Dual boot with Zorin os


  1. Posts : 33
    Windows 7 Professional 64 bit
       #1

    Dual boot with Zorin os


    I am running windows 7 Pro. I do banking on it and I have been getting notices that my operating system is not up to date and recommended to update to a new version that is supported. I was thinking about getting a used laptop and putting Zorin OS on it or maybe dual booting it on my Win 7 machine. I do a lot of reading on different blogs and websites, and am worried about getting a virus or malware. I haven't had a virus sense windows me, what a flop that was. I really don't want to go with windows 11, especially sense 10 was such a flop, everyone I know had problems with 10. I could run it in virtual box, I have LMDE-3 running in virtual box and it is slow. Thanks for any help or opinions.
      My Computer


  2. Posts : 363
    Windows 7/8.1/10 multiboot
       #2

    Donbo said:
    I do banking on it and I have been getting notices that my operating system is not up to date and recommended to update to a new version that is supported.
    I hate those knee-jerk notices. If you're using a good, reasonably current browser and have a https connection, the underlying OS isn't really going to make any difference. You're actual vulnerability is if the OS -- regardless of whether it's 10, 11 or 7 -- becomes compromised from visiting bad sites, and that can carry over to affect your interaction with more sensitive sites. So the ultimate resolution you choose will depend on what type of internet user you are.

    I have no qualms about using Win 7 for my banking. I do not consider it to be any less secure than Win 10/11. Any vulnerabilities that aren't being patched are mostly esoteric, IMHO. (In fact, I trust my Win 7 machine more than my wife's Win 10 machine.) I don't do social media and only use a VM to visit sketchy sites, so any scenario where 7 might be more vulnerable than 10 is a scenario I don't ever expect to find myself in anyway.

    The best way, however, would be to setup a VM to isolate your sensitive activities (your banking) from general activities (social media and visiting unfamiliar or sketchy sites). Even a Win 7 VM can be used safely if you're running a sandboxed OS that isn't coming in contact with sketchy sites.

    So setup a VM dedicated solely to doing your banking, or alternatively setup a VM dedicated to general internet surfing. Either way is fine as long as the OS under which you're doing your banking is not the one you're exposing to general internet surfing.

    If Mint is too slow in a VM, you should be able to find an alternate linux that is less demanding and lighter on system resources. If that's still too much trouble, consider buying an inexpensive Chromebook and using that instead.

    As for your immediate problem of banks telling you to upgrade your OS, just use a User Agent Switcher extension. There are plenty of extensions for all the major browsers, and what they do is mask your internet connection to the bank and pretend to be a different browser, browser version, and/or OS. The bank won't know you're using Win 7 if the User Agent Switcher tells the bank you're using Win 10.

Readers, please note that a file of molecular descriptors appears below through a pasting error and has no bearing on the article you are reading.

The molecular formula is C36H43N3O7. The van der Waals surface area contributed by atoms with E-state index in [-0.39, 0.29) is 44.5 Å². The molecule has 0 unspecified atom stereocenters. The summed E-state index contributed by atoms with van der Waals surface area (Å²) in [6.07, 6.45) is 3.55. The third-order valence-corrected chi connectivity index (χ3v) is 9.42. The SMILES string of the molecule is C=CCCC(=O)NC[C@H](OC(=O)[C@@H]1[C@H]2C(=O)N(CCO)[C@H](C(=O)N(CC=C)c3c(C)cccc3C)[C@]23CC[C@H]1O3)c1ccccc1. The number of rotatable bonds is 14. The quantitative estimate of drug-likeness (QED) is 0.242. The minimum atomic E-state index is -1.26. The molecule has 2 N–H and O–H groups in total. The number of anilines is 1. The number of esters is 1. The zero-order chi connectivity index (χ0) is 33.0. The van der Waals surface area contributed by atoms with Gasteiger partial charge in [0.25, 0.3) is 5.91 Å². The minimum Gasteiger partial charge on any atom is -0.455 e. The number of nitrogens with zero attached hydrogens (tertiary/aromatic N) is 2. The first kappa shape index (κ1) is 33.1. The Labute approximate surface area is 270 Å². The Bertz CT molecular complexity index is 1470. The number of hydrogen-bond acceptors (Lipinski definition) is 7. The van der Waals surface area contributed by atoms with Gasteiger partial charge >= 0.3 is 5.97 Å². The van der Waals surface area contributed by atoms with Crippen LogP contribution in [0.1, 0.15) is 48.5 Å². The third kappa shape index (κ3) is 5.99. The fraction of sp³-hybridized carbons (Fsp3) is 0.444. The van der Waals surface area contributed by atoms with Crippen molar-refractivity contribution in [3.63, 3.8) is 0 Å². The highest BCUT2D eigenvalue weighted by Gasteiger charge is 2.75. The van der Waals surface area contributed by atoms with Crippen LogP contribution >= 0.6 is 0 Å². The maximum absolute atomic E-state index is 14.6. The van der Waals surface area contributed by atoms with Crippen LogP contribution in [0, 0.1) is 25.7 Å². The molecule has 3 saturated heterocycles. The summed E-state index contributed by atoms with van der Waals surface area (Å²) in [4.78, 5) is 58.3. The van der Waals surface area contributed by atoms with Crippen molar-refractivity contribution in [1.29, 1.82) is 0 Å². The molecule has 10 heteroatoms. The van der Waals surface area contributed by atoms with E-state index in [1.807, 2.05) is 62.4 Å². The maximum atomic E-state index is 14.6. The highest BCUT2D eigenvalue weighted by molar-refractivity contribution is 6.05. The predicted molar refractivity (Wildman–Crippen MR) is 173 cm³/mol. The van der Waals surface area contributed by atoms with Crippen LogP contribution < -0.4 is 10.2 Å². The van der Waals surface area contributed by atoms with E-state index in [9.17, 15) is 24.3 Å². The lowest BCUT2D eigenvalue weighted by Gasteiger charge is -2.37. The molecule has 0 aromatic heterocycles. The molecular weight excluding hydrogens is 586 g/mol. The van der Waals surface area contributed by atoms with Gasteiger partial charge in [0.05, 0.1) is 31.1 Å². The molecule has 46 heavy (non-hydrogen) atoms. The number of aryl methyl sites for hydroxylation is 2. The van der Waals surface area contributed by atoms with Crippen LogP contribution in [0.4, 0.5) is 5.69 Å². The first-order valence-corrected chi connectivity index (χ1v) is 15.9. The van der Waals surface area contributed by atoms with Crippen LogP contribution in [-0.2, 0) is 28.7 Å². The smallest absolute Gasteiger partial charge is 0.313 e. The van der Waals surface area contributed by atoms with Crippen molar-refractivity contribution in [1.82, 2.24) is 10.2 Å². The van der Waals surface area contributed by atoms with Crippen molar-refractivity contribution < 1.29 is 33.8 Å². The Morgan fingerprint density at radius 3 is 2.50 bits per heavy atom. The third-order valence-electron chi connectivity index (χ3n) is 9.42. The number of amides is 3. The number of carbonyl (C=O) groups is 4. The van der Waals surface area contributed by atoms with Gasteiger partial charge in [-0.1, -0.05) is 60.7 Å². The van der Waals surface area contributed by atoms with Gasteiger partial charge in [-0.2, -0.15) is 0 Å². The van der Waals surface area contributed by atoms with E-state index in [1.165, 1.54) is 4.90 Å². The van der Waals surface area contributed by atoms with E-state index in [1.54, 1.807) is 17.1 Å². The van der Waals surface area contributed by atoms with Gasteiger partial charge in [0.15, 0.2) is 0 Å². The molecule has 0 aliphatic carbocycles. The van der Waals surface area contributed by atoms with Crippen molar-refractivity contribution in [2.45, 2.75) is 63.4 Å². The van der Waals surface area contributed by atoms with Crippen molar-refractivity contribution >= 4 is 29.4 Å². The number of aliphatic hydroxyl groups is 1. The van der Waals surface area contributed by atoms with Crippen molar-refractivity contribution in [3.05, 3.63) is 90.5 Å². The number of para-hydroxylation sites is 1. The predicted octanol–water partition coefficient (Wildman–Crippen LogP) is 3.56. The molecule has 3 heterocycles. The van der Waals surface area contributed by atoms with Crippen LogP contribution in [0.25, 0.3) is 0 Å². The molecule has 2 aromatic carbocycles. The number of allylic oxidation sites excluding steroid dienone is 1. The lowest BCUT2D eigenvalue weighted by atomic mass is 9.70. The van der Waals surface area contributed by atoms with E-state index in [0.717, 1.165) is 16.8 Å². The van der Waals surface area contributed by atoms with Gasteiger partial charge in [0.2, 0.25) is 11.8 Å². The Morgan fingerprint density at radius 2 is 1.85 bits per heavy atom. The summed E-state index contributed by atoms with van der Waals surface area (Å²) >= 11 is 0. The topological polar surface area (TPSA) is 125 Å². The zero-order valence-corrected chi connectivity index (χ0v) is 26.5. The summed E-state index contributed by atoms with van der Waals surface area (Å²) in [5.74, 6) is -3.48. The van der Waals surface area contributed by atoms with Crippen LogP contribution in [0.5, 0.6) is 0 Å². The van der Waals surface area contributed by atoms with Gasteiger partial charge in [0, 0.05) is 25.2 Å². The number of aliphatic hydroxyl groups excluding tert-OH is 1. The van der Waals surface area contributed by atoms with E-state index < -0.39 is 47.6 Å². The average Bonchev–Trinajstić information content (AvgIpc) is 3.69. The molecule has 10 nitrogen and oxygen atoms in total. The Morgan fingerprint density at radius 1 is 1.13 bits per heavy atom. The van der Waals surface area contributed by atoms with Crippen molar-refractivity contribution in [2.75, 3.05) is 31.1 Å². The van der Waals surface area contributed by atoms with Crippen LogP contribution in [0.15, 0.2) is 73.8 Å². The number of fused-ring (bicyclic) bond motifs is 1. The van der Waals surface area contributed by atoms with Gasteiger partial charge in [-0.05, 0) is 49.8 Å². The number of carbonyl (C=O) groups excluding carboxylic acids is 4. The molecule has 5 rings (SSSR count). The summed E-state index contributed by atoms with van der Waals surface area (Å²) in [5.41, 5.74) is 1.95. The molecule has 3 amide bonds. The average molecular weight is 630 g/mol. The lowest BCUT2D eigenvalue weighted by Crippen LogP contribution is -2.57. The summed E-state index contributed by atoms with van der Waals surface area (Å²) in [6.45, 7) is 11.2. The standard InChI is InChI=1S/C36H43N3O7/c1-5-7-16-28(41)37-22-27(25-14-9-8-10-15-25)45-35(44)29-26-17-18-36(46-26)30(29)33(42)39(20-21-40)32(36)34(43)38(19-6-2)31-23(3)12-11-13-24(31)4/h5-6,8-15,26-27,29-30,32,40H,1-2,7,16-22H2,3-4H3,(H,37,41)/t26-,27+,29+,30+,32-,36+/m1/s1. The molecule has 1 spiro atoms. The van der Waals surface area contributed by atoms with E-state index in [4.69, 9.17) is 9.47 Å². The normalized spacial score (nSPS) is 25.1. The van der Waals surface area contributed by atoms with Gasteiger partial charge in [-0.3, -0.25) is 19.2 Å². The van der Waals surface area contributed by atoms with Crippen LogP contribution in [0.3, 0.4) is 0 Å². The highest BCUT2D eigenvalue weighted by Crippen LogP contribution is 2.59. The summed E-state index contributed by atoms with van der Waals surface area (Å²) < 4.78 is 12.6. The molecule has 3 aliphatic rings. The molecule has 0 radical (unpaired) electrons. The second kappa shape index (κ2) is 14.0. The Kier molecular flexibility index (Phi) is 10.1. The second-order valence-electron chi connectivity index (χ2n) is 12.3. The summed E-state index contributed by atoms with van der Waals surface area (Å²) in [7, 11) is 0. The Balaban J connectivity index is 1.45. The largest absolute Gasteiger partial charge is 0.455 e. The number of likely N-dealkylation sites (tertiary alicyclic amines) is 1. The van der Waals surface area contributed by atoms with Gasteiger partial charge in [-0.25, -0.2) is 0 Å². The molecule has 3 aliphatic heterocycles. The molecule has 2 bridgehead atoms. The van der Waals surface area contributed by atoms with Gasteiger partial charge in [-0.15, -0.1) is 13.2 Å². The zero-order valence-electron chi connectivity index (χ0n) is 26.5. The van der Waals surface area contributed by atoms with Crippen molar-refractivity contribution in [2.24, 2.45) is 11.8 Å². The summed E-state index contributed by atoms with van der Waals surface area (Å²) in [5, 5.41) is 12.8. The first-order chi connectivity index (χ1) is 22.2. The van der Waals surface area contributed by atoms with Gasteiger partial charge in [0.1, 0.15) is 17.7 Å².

My Computer


  3. Posts : 6,084
    Windows 7 Ultimate x64
       #3

    There was a discussion somewhere here that said Chase doesn't allow Linux OSs to communicate with their website. So having said that it may be true for other banks as well. If not now but maybe in the future. I wrote about why that idea was BS since Linux would be the LEAST prone OS to be hacked or given malware, and just because a lot of hacking is done using the Linux kernel doesn't mean you pull out a broad sword and ban it out right. ESPECIALLY since their idea of security is already flawed simply by not allowing the use of real two factor authentication (2FA) with Aegis, Authy et al and use email or SMS instead.

    The primary method a website uses to know what kind of device you're using is with your useragent (UA). Forge that and no one is the wiser...(well, mostly) Go to your browser's add-on repository and find an add-on that changes the UA. Now use this and keep the versions updated. In this case the Firefox version is 98. And there are two.

    Code:
    Mozilla/5.0 (Windows NT 10.0; WOW64; rv:98.0) Gecko/20100101 Firefox/98.0

    Stay abreast of the current versions from the FTP directory. The b is beta so don't use that. Also, don't use decimal points for the version. SO if there's a version 97.1, you just use 97. Same for 98, etc.Directory Listing: /pub/firefox/releases/

    UserAgentString.com - Chrome version 58.0.3029.110 ( <--- Now that's an interesting parsed result from the page header)...


    Now this "hack" may or may not work. YMMV.

    You should try Zorin in a VM and just see what the bank website does first before you commit to a dual boot. I personally use VMware Workstation Player 15 which is the highest version allowed for Windows 7.

    If you go dual boot, I'd use more than one hard drive for that. Partitions can go poof like magician's flash paper and can cause issues. It's why I bought a Kingwin hard drive selector. Amazon.com

    - - - Updated - - -

    Oh. In the laptop department I'd research a Dell Latitude. It doesn't have to be too new either. Something withen the last 8 or so years will probably due well for Zorin or what ever distro. If you know how, and want to customize the living crap out of your install, go Gentoo.
      My Computer


 

  Related Discussions
Our Sites
Site Links
About Us
Windows 7 Forums is an independent web site and has not been authorized, sponsored, or otherwise approved by Microsoft Corporation. "Windows 7" and related materials are trademarks of Microsoft Corp.

Designer Media Ltd
All times are GMT -5. The time now is 03:45.
Find Us